This morning I have watched two videos.
One was a tribute by a Marine General. He was discussing two young Marines that stood their ground and manned their post as a truck bomb rolled toward them. They fired on the truck until it exploded, preventing it from entering the compound. In losing their lives they save the 150 others asleep in the barracks. These men had 6 seconds from the time the truck entered the alley leading t0 the gate to make a decision. Their Iraqi counterparts, knowing what was going to happen, fired on the vehicle and then ran for their lives. The General, in attempting to gather the information he needed to submit a report interviewed those Iraqi police officers. This is an excerpt from his report regarding those interviews.
I traveled to Ramadi the next day and spoke individually to a half-dozen Iraqi police all of whom told the same story. The blue truck turned down into the alley and immediately sped up as it made its way through the serpentine. They all said, “We knew immediately what was going on as soon as the two Marines began firing.” The Iraqi police then related that some of them also fired, and then to a man, ran for safety just prior to the explosion.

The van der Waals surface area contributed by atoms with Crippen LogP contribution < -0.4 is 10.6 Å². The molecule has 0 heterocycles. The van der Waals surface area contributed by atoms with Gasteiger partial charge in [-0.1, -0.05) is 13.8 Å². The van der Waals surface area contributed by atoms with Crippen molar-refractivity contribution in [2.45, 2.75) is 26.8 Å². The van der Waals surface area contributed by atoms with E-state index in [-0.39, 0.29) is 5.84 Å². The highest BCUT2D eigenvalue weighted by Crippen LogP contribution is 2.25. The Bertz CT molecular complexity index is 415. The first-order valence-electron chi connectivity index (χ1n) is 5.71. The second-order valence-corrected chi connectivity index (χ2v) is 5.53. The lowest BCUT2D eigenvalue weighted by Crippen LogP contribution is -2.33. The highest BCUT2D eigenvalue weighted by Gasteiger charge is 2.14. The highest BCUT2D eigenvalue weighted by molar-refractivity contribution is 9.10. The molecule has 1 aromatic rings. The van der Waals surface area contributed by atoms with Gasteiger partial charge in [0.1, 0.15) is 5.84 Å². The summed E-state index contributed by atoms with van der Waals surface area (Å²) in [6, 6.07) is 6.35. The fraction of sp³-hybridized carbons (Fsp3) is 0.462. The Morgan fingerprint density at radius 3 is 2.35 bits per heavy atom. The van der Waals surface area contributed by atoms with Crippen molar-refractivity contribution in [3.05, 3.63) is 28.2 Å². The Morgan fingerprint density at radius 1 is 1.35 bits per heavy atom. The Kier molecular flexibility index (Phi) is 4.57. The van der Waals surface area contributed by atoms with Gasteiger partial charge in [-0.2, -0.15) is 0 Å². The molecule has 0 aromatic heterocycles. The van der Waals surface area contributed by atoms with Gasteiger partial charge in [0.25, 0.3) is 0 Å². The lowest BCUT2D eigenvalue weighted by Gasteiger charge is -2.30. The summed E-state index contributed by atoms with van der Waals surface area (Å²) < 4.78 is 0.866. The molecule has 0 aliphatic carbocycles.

All survived. Many were injured … some seriously. One of the Iraqis elaborated and with tears welling up said, “They’d run like any normal man would to save his life.”
What he didn’t know until then, he said, and what he learned that very instant, was that Marines are not normal. Choking past the emotion he said, “Sir, in the name of God no sane man would have stood there and done what they did.”
“No sane man.”
“They saved us all.”
No sane man….
The other video I watched was of two young men conducting an experiment to see what would happen if one of them appeared to be bullying and assaulting the other in public places. The vast majority of the people who witnessed the assault simply gathered their things and left. Here is that video:
This got me contemplating what the difference is between these two groups of people.
Is it the environment? Are the reactions different because one happened in a war zone and the other on a campus?
Is it the training and mindset that the Marine Corps instills in a young person, versus that instilled by a college?
Or is it simply that brave, courageous young men and women gravitate toward the Marine Corps (and other services), while the rest of us are generally wusses?
I shall have to contemplate this more. If you have thoughts on the matter, comments are welcome.